Commentary: Pivot Points

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Riding a wave of optimism that lifted most asset prices, financial markets got off to an auspicious start in the third quarter. Supported by a narrative that the inflation pressure appeared to be peaking and indications the Fed was committed to “data dependency,” investors felt it was time to buy. Unfortunately, the sanguine mood would not last long.

From its early January all-time high through June 17, the S&P 500 Index fell -23.6%. During the following two months, the index rallied 17.4% (its largest gain, trough-to-peak, of 2022) only to sell off for the rest of the quarter to finish in the red for the third consecutive quarter. Even commodities, which had bucked the prevailing downtrends in almost every other asset class in the first half of 2022, posted losses in Q3.

Compounding investor angst amid a challenging environment for riskier assets has been the lack of portfolio ballast typically found in longer maturity investment-grade bonds during episodes of heightened uncertainty. Yields across the maturity spectrum surged higher during the quarter following a brief pause. Year-to-date, the Bloomberg Aggregate Index has fallen -14.6% - its worst nine month decline in the benchmark’s nearly 46-year history.

Renewed pessimism emerged later in the quarter on the heels of disappointing inflation data for August and reframed messaging from the Fed that it intends to fight rising prices at virtually any cost. The Fed’s third consecutive 75-basis-point hike to the Fed Funds rate in September, combined with a planned step-up in the pace of balance sheet runoff (known as quantitative tightening or “QT”) reinforced worries about a hard landing for the economy.

Top of mind for policy markers continues to be a hot labor market that has yet to cool off despite an aggressive tightening campaign aimed at dampening aggregate demand. Initial jobless claims for the week ending September 24 hit another multi-year low, and job openings continue to far exceed the number of unemployed workers according to August’s Job Openings and Labor Turnover numbers. If there is a silver lining in this cloud, at least from the Fed’s perspective, it’s that job openings fell 10% from July – the biggest one-month decline since April 2020.

The trouble is that labor markets often react to changing economic conditions with a lag. To be sure, investors crave confirmation that central bankers can grasp what’s brewing on the horizon and recalibrate accordingly. In addition to emerging signs of weakness in the top-down macro data, market participants are also increasingly focused on the bottom-up anecdotes from individual companies. Profit warnings from businesses with high degrees of sensitivity to changes in the economic environment are being closely watched by investors.

One earnings announcement in particular caught the market’s attention in September as a potential canary in the coal mine. After a disappointing second quarter earnings report, FedEx CEO Raj Subramaniam remarked in a CNBC interview “I’m very disappointed in the results that we just announced here, and you know, the headline really is the macro situation that we’re facing.” When asked if the global economy was headed into recession, Subramaniam responded “I think so… these numbers, they don’t portend very well.”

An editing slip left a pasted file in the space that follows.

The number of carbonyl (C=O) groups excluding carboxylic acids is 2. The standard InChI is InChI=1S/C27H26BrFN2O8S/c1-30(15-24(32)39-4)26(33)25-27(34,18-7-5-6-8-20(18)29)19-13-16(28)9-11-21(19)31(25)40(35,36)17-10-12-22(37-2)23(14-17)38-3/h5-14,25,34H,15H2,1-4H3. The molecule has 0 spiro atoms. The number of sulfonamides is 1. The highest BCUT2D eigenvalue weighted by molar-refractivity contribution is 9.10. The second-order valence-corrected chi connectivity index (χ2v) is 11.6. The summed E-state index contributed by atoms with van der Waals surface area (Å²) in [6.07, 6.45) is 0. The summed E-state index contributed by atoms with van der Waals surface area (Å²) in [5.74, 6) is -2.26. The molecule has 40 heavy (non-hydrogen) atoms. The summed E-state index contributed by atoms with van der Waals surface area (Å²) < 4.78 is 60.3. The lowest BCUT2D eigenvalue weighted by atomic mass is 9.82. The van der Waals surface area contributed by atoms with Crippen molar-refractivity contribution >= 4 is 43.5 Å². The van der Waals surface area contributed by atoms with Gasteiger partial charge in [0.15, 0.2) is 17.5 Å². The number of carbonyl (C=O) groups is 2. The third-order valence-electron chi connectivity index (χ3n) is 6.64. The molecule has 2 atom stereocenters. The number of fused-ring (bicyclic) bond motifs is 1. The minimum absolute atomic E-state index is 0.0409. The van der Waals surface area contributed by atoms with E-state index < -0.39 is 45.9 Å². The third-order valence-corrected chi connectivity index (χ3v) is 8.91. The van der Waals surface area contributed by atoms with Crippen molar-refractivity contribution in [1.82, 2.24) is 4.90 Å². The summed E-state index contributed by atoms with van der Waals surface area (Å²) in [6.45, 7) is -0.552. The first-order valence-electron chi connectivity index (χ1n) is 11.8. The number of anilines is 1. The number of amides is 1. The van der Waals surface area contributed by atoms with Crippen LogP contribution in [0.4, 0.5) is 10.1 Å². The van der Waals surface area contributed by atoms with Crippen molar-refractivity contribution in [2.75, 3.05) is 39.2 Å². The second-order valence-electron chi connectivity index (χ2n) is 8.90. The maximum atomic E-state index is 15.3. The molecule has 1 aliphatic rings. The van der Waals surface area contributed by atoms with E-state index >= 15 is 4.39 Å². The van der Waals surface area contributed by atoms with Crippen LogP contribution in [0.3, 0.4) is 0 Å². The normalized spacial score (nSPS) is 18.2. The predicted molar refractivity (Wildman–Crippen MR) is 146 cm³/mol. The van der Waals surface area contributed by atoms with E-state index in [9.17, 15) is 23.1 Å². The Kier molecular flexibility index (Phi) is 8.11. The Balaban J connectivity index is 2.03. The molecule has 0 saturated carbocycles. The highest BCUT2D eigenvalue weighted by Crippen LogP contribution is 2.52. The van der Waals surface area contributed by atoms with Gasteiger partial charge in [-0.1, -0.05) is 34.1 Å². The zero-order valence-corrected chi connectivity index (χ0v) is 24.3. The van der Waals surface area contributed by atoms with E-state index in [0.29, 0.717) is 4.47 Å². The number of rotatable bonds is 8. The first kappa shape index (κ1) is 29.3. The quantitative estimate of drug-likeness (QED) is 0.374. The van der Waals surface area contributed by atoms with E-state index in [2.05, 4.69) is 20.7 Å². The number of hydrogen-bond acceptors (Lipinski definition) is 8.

While signs of monetary policy-induced economic stress are not necessarily ubiquitous yet, recent housing data has been quick to reflect the relentless pressure of rising interest rates. With mortgage rates more than doubling since the beginning of the year, housing affordability has plummeted to levels not seen since 2006. Naturally, demand is drying up quickly, causing prices to fall in July for the first time since March 2012 according to the S&P CoreLogic Case-Shiller 20-City Composite City Home Price Index.

A cooling-off in the housing market following a record surge in home prices over the past two years is likely a welcome development in the eyes of the Fed. Ultra-low interest rates and pandemic-related shifts in the mindset of consumers undoubtedly pulled forward demand, while helping the U.S. economy recover. But exactly how this process will work in reverse is unclear. An estimated 15%-18% of GDP is tied to housing-related spending. A major retracement of recent gains in homeowner equity could very well reverberate throughout the broader economy with unpredictable consequences.


Rallies of significant magnitude followed by new lows are not uncommon in bear markets. Eventually, one such rally will lead to the beginning of a new sustained bull market. While last quarter turned out to be the latter, predicting which rally will be sustainable can be a fool’s errand in our view. Our tactical approach focuses on reacting to market behavior, as opposed to anticipating it. Most importantly, our sell signals are designed to limit losses during these instances of false starts. Consistent with our tactical discipline, our strategies followed buy signals across most asset classes throughout July and were nearly entirely invested by the end of the month. As markets softened, our sell signals sent our funds back to predominately cash where they remained entering the fourth quarter.


James St. Aubin
Chief Investment Officer

James St. Aubin, CFA®, CAIA®, is Chief Investment Officer for Sierra Mutual Funds and Ocean Park Asset Management. He has oversight as to all activities of the Investment Management department, in collaboration with Sierra co-founders David Wright and Kenneth Sleeper. An accomplished investment management executive, his career of more than 20 years includes leadership roles in asset allocation, manager research and portfolio construction. James earned a Bachelor of Science in Finance from DePaul University and is a CFA® and CAIA® Charterholder.